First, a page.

Expect – For more remote work, automation, & CI

If you ever have a situation were you want to run scripts automatically this will help.
You can even time the events through cron or CI (continual integration) software like Hudson/Jenkins.
Let me introduce you to a new command I was not aware of until this year.

It is called Expect.expect

Expect can be installed like any other package in a Linux environment.

  • $ sudo yum install expect
  • $ sudo apt-get install expect

Here is an example of what created inside Jenkins to run after a build as an shell script.

Instead of #!/usr/bin/bash

Use:hudson

#!/usr/bin/expect
set prompt "$ "
spawn ssh -t user@remote.server
set timeout 30
expect {
timeout {
puts "Connection timed out"
exit 1
}
"yes/no" {
send "yes\r"
exp_continue
}
"assword:" {
send -- "job00ibm\r"
exp_continue
}
"$prompt" {
send "cd ~/test/\r"
}
}

Now, as long as you have Internet, the correct username, remote server, and password. You should of just created a script the will SSH into a remote server and accept the RSA fingerprint. Or you just created a script that tells you the connection timed out.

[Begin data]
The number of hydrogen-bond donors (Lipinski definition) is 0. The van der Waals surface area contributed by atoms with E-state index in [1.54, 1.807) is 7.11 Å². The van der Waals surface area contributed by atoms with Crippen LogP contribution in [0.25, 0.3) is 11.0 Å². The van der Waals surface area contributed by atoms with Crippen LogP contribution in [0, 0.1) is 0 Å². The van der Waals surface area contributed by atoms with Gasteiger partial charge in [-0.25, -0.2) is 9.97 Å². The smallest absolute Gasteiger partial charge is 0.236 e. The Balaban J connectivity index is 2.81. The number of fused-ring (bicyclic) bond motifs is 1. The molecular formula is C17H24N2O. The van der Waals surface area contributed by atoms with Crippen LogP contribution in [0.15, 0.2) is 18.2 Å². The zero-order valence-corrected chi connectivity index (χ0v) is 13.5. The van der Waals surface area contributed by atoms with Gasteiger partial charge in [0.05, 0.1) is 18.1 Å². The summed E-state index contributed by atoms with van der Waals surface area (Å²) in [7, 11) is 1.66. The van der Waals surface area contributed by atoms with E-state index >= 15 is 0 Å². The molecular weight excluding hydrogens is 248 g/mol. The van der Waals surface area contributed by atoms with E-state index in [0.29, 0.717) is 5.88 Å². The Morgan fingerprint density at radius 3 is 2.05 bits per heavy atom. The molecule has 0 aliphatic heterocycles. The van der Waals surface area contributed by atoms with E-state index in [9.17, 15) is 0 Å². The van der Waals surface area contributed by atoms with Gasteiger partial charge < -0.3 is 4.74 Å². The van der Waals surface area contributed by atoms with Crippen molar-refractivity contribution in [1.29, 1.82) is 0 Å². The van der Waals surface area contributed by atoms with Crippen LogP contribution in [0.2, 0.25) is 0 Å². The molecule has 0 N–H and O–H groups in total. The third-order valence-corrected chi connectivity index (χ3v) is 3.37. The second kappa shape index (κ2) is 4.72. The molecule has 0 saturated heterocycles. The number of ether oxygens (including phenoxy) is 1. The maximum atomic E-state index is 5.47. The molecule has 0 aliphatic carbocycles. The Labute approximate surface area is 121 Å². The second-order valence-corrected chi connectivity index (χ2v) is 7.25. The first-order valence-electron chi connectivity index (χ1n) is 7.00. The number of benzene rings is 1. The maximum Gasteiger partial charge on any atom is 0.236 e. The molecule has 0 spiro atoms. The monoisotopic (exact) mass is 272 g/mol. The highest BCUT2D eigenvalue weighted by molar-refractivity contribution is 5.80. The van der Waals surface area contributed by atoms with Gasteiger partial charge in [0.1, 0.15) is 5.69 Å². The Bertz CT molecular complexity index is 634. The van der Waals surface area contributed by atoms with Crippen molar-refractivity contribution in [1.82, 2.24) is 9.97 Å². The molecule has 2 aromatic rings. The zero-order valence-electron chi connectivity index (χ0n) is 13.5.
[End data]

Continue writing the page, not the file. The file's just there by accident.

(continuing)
Don’t alter this part of the script much because you want to be able to re-use and if there is not a yes/no at the prompt it will continue to expect assword:.
You can get change the last command to anything you want. I added that part because you remotes into a server for no reason?

Add this to the script and it will send the command to find anything with a certain name in it to be removed from the current directory.
expect {
"$prompt" {
send "find . -name '*filename*' -type f -print0 |xargs -0 rm -f\r"
}
}

Add this to the script to find files of a certain name and copy to a new location. You should be able to use modified times in the find switch if that helps.
expect {
"$prompt" {
send "find . -name 'coke*' -type f | xargs -n1 -i cp {} /data02/home/ibmcorp/12180-us-mcrtest1/upload/\r"
}
}

Add this to the script to run a script in the current directory.
expect {
"$prompt" {
send ". name.sh\r"
}

Does your script prompt for anything? Expect can enter the reply for you.
}
expect {
"the expected promt" {
send -- "the reply\r"
}
}

Some things need to e escaped like these ampersands. It is not way to find out what all needs to be escaped but you can figure that through trial and error, intuition, or because of how smart you are.
expect {
":" {
send "me\@a-erickson.com\r"
}
}

That’s my real address if you want to reach me.

All done running your script? Don’t forget to exit your connection.
expect {
"$ " {
send "exit\r"
}
}remote

  Have fun work remotely 🙂

About Adam M. Erickson

Geek, Dad, Life-Student, Biker & DIY Enthusiast Application Developer Attended Ferris State University Lives in Muskegon, MI
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